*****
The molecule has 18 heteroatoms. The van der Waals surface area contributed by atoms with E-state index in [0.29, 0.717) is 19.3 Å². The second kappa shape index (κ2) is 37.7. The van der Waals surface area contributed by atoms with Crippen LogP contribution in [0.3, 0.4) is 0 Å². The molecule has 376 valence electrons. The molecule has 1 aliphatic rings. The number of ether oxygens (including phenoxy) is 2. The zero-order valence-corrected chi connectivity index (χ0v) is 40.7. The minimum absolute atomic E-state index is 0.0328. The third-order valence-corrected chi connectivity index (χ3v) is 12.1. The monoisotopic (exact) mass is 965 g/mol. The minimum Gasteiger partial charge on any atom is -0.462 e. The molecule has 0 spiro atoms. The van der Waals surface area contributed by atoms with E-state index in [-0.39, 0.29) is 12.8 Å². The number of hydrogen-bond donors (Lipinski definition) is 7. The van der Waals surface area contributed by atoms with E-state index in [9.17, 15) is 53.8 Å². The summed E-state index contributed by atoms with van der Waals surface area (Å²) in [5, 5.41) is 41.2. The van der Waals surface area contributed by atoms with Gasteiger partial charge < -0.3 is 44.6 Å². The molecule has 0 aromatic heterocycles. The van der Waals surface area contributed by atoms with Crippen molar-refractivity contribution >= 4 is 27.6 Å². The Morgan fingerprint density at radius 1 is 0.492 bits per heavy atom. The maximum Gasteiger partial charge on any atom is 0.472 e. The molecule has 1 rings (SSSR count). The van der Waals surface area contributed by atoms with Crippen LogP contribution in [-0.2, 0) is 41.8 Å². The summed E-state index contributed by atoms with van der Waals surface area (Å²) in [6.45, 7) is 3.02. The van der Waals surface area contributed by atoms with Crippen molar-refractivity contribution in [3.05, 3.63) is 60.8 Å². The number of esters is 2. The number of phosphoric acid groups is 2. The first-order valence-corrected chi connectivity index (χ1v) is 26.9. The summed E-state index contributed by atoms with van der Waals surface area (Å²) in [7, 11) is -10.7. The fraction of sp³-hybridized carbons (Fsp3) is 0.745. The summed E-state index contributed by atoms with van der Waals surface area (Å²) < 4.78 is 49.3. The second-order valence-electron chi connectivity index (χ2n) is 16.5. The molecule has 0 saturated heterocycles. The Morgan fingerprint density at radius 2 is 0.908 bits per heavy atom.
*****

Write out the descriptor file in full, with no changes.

The molecule has 18 heteroatoms. The van der Waals surface area contributed by atoms with E-state index in [0.29, 0.717) is 19.3 Å². The second kappa shape index (κ2) is 37.7. The van der Waals surface area contributed by atoms with Crippen LogP contribution in [0.3, 0.4) is 0 Å². The molecule has 376 valence electrons. The molecule has 1 aliphatic rings. The number of ether oxygens (including phenoxy) is 2. The zero-order valence-corrected chi connectivity index (χ0v) is 40.7. The minimum absolute atomic E-state index is 0.0328. The third-order valence-corrected chi connectivity index (χ3v) is 12.1. The monoisotopic (exact) mass is 965 g/mol. The minimum Gasteiger partial charge on any atom is -0.462 e. The molecule has 0 spiro atoms. The van der Waals surface area contributed by atoms with E-state index in [-0.39, 0.29) is 12.8 Å². The number of hydrogen-bond donors (Lipinski definition) is 7. The van der Waals surface area contributed by atoms with E-state index in [9.17, 15) is 53.8 Å². The summed E-state index contributed by atoms with van der Waals surface area (Å²) in [5, 5.41) is 41.2. The van der Waals surface area contributed by atoms with Gasteiger partial charge < -0.3 is 44.6 Å². The molecule has 0 aromatic heterocycles. The van der Waals surface area contributed by atoms with Crippen molar-refractivity contribution >= 4 is 27.6 Å². The Morgan fingerprint density at radius 1 is 0.492 bits per heavy atom. The maximum Gasteiger partial charge on any atom is 0.472 e. The molecule has 1 rings (SSSR count). The van der Waals surface area contributed by atoms with Crippen LogP contribution in [-0.2, 0) is 41.8 Å². The summed E-state index contributed by atoms with van der Waals surface area (Å²) in [6.45, 7) is 3.02. The van der Waals surface area contributed by atoms with Crippen molar-refractivity contribution in [3.05, 3.63) is 60.8 Å². The number of esters is 2. The number of phosphoric acid groups is 2. The first-order valence-corrected chi connectivity index (χ1v) is 26.9. The summed E-state index contributed by atoms with van der Waals surface area (Å²) in [7, 11) is -10.7. The fraction of sp³-hybridized carbons (Fsp3) is 0.745. The summed E-state index contributed by atoms with van der Waals surface area (Å²) < 4.78 is 49.3. The second-order valence-electron chi connectivity index (χ2n) is 16.5. The molecule has 0 saturated heterocycles. The Morgan fingerprint density at radius 2 is 0.908 bits per heavy atom.